A few months back I wrote a blog about why I left seminary. I had recently dropped out of the PhD program at DTS and wanted to begin talking about that. It probably didn’t include as much detail as people wanted, but the thing weighing on my heart at the time was that I had needed the break for spiritual reasons and didn’t realize it until later.
I was surprised to hear from a number of people that they were dissatisfied with their seminary experience, and they resonated with some of the things I’d said. But I wanted to be clear then—and even more so now—that I loved my time in seminary. It’s one of the best things that’s ever happened to me!
Here are five reasons why:
1. Seminary opened up worlds I never knew existed. I’d spent my whole life in church and knew all the answers in Sunday School. I thought I was ready for ministry and just needed seminary credentials to dive in full time. Ha! In no time I realized that I was clueless about what it means to think carefully, the conversations I was entering that had been going on for centuries, and the ramifications of doctrines I’d never heard of. These new worlds have given me immense perspective on the world we live in and the Word we cherish.
2. Seminary taught me biblical languages. I was an English major but never studied any other languages. When I compared seminaries, DTS stood out to me because of its emphasis on Greek and Hebrew. I knew if I wanted to be a minister of the Bible, I needed to be able to address not just what it says but what it means. My 6 classes on Koine Greek and 4 on Biblical Hebrew were intimidating—sometimes terrifying!—and incredibly hard. But there I learned what language can and can’t do, I learned about the ways we misuse Scripture, I caught a glimpse of other cultures think, and I had the way I think radically changed. What’s more, I know that we were given just enough to be dangerous, that while we finished our requirements we were only just then walking through the door.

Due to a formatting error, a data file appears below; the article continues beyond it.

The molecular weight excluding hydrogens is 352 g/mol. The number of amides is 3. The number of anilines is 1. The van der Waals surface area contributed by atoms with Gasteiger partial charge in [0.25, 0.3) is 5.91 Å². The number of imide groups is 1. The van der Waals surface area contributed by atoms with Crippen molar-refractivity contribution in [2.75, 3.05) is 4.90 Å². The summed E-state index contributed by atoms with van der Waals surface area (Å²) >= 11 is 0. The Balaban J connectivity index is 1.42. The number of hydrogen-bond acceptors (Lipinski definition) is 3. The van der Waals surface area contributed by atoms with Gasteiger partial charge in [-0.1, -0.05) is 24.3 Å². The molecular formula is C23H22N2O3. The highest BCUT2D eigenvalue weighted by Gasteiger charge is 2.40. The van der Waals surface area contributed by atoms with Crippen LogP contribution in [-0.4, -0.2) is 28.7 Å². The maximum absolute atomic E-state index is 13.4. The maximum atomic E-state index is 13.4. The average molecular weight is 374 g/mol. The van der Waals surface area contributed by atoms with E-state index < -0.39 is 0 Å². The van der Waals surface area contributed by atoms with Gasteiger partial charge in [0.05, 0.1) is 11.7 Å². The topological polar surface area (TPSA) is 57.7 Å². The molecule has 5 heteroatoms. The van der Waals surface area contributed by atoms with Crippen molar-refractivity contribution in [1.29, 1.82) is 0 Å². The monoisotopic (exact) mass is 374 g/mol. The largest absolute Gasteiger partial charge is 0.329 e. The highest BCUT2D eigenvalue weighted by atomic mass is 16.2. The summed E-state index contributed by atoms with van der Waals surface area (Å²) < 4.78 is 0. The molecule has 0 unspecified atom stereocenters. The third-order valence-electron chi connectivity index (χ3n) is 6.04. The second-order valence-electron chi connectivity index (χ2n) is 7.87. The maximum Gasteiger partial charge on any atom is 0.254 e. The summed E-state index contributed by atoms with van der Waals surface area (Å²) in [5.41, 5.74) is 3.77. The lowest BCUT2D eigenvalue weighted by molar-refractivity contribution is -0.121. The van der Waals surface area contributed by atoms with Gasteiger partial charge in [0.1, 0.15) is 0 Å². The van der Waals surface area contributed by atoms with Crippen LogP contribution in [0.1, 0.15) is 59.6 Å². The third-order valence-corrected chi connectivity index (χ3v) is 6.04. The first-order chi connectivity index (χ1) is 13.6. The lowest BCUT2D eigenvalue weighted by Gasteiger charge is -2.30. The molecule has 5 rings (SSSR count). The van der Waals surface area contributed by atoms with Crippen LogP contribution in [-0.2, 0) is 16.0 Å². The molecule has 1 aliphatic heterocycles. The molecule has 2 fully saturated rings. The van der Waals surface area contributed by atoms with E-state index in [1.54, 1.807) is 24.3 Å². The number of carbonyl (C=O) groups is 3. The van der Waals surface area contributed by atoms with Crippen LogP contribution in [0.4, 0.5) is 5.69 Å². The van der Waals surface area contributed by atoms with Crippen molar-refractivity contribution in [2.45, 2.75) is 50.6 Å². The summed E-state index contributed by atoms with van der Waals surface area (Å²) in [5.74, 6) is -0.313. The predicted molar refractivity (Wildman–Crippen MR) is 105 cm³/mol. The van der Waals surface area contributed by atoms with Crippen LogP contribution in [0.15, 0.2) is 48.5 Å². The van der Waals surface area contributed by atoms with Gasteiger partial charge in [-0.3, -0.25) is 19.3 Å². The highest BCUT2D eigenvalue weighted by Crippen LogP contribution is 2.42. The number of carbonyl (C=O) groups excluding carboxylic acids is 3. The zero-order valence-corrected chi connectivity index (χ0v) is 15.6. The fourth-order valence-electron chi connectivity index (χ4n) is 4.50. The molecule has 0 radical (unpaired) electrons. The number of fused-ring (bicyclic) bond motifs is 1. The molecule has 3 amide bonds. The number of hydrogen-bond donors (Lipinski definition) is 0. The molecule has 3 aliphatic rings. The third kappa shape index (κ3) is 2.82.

3. Seminary introduced me to incredible people. And I’m not talking about guest speakers in chapel (although I may have been star-struck on more than one occasion). I mean world-class minds on faculty, many of whom receive little recognition. I didn’t agree with all of them, but that’s part of the point. I not only had access to them in class, but at the office, coffee shops, and sometimes even at their homes. Then there’s the shock of finding yourself surrounded by peers who are just as serious about ministry as you are, and way more talented. That lesson alone is worth the cost of admission. To run alongside fantastic brothers and sisters during this time was a huge blessing. What’s more, I made lifelong friends with people of all different denominations, yet we could affirm and uphold the same core doctrines.
4. Seminary challenged my faith. In so many ways! It challenged what I believed, how I believed it, and why I believed it. It exposed me to questions I’d never thought of, answers I’d never heard of, and forced me to look at some tough issues square in the eye. The workload itself challenged my ministry, my personal walk, my finances, the way I treat friends and family, etc. Not only do I think all that built character and shaped my thinking, but I couldn’t imagine being confronted with some of these things as an untrained leader with people depending on me. I’ve heard some people have lost their faith while in seminary; it may sound harsh but I say better there than in the pulpit.
5. Seminary reoriented my place in the world. I used to see myself in terms of my local church, my hometown, and especially my personal relationship with Christ. That’s the only context I knew. Seminary handed me a much bigger map, and I’ve only just begun to fill it in. Now I can see my home church in light of its association, in its denomination, in Evangelicalism. I can see rural Michigan in the context of the Midwest, and that in American religion more generally. I can see the 21st century in the context of the 20th, and that of the 19th, and so on. I can plot my tiny dot in a story that spans millennia with a cast of billions. It’s at once exhilarating and deeply humbling.
All I’ve done so far is speak in generalities. I could get granular on any of these topics and have so much to commend to you. What’s more, I know that time will reveal even more ways seminary has blessed me.
These days we have access to huge resources online, often for free. What’s more, as people continue to consolidate into mega churches there’s an increased desire to train people in-house. Technology even offers tools for advanced Bible study. These are all great things. And I have no illusions about seminary being perfect either; it has it’s significant problems, too. But I doubt it will ever be possible to approximate the training I received at seminary in 4 (+1) years anywhere else.
Of course, that’s not to say that I know it all now, that I’m perfect in my ways. All my studies were like the biblical languages in that they weren’t the end of the journey but the beginning.
I’m not saying everyone should go to seminary (although I’m not sure that would be a bad thing). But I know I was supposed to go, and I’m so glad I did. If you want to go deeper in ministry and have questions or concerns about seminary, I’m happy to talk candidly about my time at DTS.